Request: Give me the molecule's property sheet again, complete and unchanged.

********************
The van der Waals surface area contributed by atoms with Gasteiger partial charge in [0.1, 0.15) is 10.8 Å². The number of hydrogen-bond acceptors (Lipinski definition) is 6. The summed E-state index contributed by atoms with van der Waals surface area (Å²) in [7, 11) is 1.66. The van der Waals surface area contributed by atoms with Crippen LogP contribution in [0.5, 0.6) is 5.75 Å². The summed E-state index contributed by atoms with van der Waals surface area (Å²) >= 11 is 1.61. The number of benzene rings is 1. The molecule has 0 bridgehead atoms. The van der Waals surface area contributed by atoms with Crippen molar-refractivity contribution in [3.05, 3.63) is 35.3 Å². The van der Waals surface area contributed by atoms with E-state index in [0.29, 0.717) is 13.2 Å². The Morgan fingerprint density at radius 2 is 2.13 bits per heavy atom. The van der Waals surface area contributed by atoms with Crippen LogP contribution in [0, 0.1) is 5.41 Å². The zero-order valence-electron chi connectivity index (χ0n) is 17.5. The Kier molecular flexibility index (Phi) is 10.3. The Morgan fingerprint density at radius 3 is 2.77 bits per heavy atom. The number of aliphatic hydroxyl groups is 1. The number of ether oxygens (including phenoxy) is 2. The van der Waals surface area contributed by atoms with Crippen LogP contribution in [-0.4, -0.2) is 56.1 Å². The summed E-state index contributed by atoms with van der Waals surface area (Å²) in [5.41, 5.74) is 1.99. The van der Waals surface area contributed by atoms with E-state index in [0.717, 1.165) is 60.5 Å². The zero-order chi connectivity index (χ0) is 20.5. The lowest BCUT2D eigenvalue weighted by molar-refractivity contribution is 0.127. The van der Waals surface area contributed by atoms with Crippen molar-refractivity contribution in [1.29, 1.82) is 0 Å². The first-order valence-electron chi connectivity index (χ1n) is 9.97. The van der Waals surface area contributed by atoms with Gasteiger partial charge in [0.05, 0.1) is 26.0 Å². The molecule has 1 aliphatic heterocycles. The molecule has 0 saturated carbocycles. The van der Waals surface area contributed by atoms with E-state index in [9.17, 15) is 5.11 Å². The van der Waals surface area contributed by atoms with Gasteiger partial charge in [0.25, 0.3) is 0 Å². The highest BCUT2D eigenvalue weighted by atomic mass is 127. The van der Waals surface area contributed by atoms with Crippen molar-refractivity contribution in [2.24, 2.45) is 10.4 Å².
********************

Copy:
The van der Waals surface area contributed by atoms with Gasteiger partial charge in [0.1, 0.15) is 10.8 Å². The number of hydrogen-bond acceptors (Lipinski definition) is 6. The summed E-state index contributed by atoms with van der Waals surface area (Å²) in [7, 11) is 1.66. The van der Waals surface area contributed by atoms with Crippen LogP contribution in [0.5, 0.6) is 5.75 Å². The summed E-state index contributed by atoms with van der Waals surface area (Å²) >= 11 is 1.61. The number of benzene rings is 1. The molecule has 0 bridgehead atoms. The van der Waals surface area contributed by atoms with Crippen molar-refractivity contribution in [3.05, 3.63) is 35.3 Å². The van der Waals surface area contributed by atoms with E-state index in [0.29, 0.717) is 13.2 Å². The Morgan fingerprint density at radius 2 is 2.13 bits per heavy atom. The van der Waals surface area contributed by atoms with Crippen LogP contribution in [0, 0.1) is 5.41 Å². The zero-order valence-electron chi connectivity index (χ0n) is 17.5. The Kier molecular flexibility index (Phi) is 10.3. The Morgan fingerprint density at radius 3 is 2.77 bits per heavy atom. The number of aliphatic hydroxyl groups is 1. The number of ether oxygens (including phenoxy) is 2. The van der Waals surface area contributed by atoms with Crippen LogP contribution in [-0.4, -0.2) is 56.1 Å². The summed E-state index contributed by atoms with van der Waals surface area (Å²) in [5.41, 5.74) is 1.99. The van der Waals surface area contributed by atoms with E-state index in [0.717, 1.165) is 60.5 Å². The zero-order chi connectivity index (χ0) is 20.5. The lowest BCUT2D eigenvalue weighted by molar-refractivity contribution is 0.127. The van der Waals surface area contributed by atoms with Crippen molar-refractivity contribution in [1.29, 1.82) is 0 Å². The first-order valence-electron chi connectivity index (χ1n) is 9.97. The van der Waals surface area contributed by atoms with Gasteiger partial charge in [0.05, 0.1) is 26.0 Å². The molecule has 1 aliphatic heterocycles. The molecule has 0 saturated carbocycles. The van der Waals surface area contributed by atoms with E-state index in [9.17, 15) is 5.11 Å². The van der Waals surface area contributed by atoms with Gasteiger partial charge in [0.25, 0.3) is 0 Å². The highest BCUT2D eigenvalue weighted by atomic mass is 127. The van der Waals surface area contributed by atoms with Crippen molar-refractivity contribution in [2.24, 2.45) is 10.4 Å².